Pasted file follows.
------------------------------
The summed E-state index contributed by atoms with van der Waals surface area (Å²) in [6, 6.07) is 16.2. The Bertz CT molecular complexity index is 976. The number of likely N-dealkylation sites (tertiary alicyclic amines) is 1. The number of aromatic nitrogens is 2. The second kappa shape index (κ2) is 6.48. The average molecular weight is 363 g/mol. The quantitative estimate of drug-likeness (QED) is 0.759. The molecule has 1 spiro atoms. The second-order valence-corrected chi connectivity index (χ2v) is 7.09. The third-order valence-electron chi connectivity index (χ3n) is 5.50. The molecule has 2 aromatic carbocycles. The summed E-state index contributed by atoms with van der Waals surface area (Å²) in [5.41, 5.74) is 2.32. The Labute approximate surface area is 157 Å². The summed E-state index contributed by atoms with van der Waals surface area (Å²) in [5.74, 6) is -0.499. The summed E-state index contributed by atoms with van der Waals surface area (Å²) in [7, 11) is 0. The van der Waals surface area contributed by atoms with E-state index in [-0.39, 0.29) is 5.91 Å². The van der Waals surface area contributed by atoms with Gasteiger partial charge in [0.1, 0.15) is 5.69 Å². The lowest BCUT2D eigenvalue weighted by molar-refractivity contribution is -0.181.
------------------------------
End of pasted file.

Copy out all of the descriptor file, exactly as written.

The summed E-state index contributed by atoms with van der Waals surface area (Å²) in [6, 6.07) is 16.2. The Bertz CT molecular complexity index is 976. The number of likely N-dealkylation sites (tertiary alicyclic amines) is 1. The number of aromatic nitrogens is 2. The second kappa shape index (κ2) is 6.48. The average molecular weight is 363 g/mol. The quantitative estimate of drug-likeness (QED) is 0.759. The molecule has 1 spiro atoms. The second-order valence-corrected chi connectivity index (χ2v) is 7.09. The third-order valence-electron chi connectivity index (χ3n) is 5.50. The molecule has 2 aromatic carbocycles. The summed E-state index contributed by atoms with van der Waals surface area (Å²) in [5.41, 5.74) is 2.32. The Labute approximate surface area is 157 Å². The summed E-state index contributed by atoms with van der Waals surface area (Å²) in [5.74, 6) is -0.499. The summed E-state index contributed by atoms with van der Waals surface area (Å²) in [7, 11) is 0. The van der Waals surface area contributed by atoms with E-state index in [-0.39, 0.29) is 5.91 Å². The van der Waals surface area contributed by atoms with Gasteiger partial charge in [0.1, 0.15) is 5.69 Å². The lowest BCUT2D eigenvalue weighted by molar-refractivity contribution is -0.181.